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Modelling Dual-Use Trade Control Systems


Odette Jankowitsch-Prevor, Quentin Michel and Sylvain Paile

The Chaudfontaine Group was established in 2010 as an annual two-day gathering of young Europeans with diverse academic backgrounds, including lawyers, economists and political scientists, from relevant national authorities, European institutions, scientific centres and industry. Its members are invited to discuss their respective viewpoints on the European trade of sensitive goods, focusing on the strategic issues confronting this sector in a rapidly evolving international context.
In December 2013, at its fourth conference, the Group met with African experts to debate the question of how African countries control the trade of dual-use items and the challenges they face in their search for effective regulations. The objective was to study whether international norms and experiences, pertaining both to states and to organisations, could be used as standardised models for African countries affected by unique security concerns.
This volume analyses and discusses those trade control systems which could be described as «models» and might therefore serve as a standard to be exported to the African countries in question. The debate is multi-levelled and studies the possibility of setting universal, regional or even-sub-regional norms.
The contributors to this book, who display a wide variety of expertise, call for the adoption of norms which they argue have the potential to reconcile freedom of trade with international security, without presuming that these norms should be universal.
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The Control of Export of Dual-Use Material from Kenya (Hamadi Iddi Boga)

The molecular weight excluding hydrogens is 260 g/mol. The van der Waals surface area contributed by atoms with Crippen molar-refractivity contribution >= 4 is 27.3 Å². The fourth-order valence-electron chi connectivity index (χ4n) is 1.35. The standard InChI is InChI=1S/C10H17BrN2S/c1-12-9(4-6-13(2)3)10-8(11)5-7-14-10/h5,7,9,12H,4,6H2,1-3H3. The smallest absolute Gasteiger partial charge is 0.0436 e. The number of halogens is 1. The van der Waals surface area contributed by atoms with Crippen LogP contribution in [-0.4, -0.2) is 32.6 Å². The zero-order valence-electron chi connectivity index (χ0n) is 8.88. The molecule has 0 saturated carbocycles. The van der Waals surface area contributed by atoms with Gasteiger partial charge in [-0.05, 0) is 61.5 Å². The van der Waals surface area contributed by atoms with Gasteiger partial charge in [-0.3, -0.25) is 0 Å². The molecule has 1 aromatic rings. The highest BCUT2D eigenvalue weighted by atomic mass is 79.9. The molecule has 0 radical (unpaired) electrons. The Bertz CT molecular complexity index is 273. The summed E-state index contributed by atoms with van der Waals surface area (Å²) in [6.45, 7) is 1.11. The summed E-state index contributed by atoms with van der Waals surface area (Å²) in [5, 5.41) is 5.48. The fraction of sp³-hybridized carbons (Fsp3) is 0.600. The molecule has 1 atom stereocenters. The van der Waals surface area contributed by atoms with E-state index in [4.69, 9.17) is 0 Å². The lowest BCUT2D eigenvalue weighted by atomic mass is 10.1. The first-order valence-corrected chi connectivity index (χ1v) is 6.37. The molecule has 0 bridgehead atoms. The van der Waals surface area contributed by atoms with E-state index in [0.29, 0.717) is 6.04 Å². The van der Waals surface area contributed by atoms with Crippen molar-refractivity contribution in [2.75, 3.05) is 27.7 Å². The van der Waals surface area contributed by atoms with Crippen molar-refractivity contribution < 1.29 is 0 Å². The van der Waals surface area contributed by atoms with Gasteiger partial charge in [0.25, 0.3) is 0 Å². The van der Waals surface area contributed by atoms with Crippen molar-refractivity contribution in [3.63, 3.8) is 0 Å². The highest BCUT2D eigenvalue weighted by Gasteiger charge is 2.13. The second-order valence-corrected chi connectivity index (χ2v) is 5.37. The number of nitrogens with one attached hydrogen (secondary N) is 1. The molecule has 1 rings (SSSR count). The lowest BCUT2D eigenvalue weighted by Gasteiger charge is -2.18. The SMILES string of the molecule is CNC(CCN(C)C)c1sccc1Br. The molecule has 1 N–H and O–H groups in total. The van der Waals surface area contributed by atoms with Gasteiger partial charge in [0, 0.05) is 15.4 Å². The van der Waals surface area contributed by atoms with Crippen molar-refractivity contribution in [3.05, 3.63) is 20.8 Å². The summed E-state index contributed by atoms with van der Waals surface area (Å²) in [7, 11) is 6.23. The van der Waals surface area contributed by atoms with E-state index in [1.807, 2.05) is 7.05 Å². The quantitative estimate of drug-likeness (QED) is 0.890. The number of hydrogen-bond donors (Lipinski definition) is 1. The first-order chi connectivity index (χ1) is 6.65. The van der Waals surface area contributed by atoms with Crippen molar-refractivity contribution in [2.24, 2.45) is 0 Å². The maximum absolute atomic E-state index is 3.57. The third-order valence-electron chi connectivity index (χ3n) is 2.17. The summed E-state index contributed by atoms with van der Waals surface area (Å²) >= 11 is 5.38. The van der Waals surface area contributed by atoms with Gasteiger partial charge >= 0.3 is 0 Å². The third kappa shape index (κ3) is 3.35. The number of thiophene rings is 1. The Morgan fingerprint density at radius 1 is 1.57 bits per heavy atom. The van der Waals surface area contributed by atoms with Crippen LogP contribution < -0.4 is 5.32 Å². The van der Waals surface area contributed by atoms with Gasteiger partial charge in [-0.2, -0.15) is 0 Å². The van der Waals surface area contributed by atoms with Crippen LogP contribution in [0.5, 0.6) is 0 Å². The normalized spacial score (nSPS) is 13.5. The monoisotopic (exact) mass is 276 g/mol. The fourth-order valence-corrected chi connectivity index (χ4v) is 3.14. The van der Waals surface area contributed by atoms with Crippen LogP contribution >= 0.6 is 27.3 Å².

Hamadi Iddi BOGA

Professor of Microbiology, Taita Taveta University College

Kenya lies in East Africa astride the equator. Kenya’s neighbours include Uganda, Tanzania, Southern Sudan and the war torn Somalia. As a country that is located in a rather restless region beset by war in Somalia, Southern Sudan, parts of Ethiopia and also in the nearby Great Lakes Region, Kenya has been variously described as an Island of peace in a sea of turmoil. After many years as a single party republic, Kenya has always practiced a form democracy that is slightly more progressive than most of its neighbours. Currently, Kenya has a vibrant multiparty system, a robust civil society and a vibrant press.

Kenya thus attracts many people from within Africa and beyond, is a major transit point and retains an age-old reputation of being the place where sailors like Vasco Da Gama would rest en route to India. Because Kenya enjoys relative peace and is located strategically at the heart Africa it provides a home to many refugees from the region, and also is crucial transit point to Africa, Europe and Asia. The port of Mombasa is especially critical for imports and exports into and out of the region. Nairobi also is a major air transport hub for the region.

To quote Simon Limage, US Deputy Assistant Secretary for Non-proliferation Programs:

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